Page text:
Every season is one season to Lyudmila.
Pollen pills the air. Night fades down. Lyudmila’s mind
whistles down its regular rails.
On TV the same three men,
one doctor, one chemist, one lost to time,
promise in static to the populace.
Don’t worry. Don’t drink
the water—drink red wine. Red wine
vanishes from the shelves.
Lilacs bloom. The stations clog
with women, clutching their children, boarding
every train, any train, as long as the direction is
away. Lyudmila sends her children away.
Lyudmila comes home from work,
in Kyiv, then Kiev, and showers, and showers,
and showers. For months,
she tastes metal in the air.
On TV, on loop, a helicopter breaks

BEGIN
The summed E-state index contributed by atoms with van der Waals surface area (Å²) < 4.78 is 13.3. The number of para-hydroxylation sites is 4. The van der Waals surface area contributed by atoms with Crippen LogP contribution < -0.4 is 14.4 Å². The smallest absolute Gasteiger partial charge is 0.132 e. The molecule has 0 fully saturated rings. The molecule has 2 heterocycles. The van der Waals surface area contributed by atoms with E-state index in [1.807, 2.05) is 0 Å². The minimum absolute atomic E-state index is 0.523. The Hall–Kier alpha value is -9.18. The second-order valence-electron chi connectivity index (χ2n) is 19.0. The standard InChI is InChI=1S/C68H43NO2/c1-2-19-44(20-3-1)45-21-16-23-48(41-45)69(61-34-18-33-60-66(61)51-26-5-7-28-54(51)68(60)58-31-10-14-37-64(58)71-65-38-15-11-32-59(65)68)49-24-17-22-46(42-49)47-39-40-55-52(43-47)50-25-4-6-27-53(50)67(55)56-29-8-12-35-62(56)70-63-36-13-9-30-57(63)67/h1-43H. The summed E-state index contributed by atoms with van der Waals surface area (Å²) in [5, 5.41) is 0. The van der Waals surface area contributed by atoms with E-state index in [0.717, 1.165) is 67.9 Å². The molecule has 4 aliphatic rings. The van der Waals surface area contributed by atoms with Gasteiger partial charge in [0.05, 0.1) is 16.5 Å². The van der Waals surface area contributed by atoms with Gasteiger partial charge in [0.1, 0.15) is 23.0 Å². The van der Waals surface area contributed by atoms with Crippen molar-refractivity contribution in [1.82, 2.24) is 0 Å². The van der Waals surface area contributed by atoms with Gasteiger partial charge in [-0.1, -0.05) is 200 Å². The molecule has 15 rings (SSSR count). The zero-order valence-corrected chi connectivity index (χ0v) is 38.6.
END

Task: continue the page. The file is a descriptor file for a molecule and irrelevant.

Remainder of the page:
apart, mid-air, in grainy black
and white and gray. Cracks
into pieces. As smoothly as if someone tugged on a string
that runs along the seams
of the world.
It stays with me all night. All
night I run the fingers of my heart along the seams
of my body—throat, lungs, breasts, knees, collar-
bones. By the time Chernobyl crashed, her husband
had been dead ten years. Now the town
is home to bison and wolves. Like any disaster,
it has its tourists.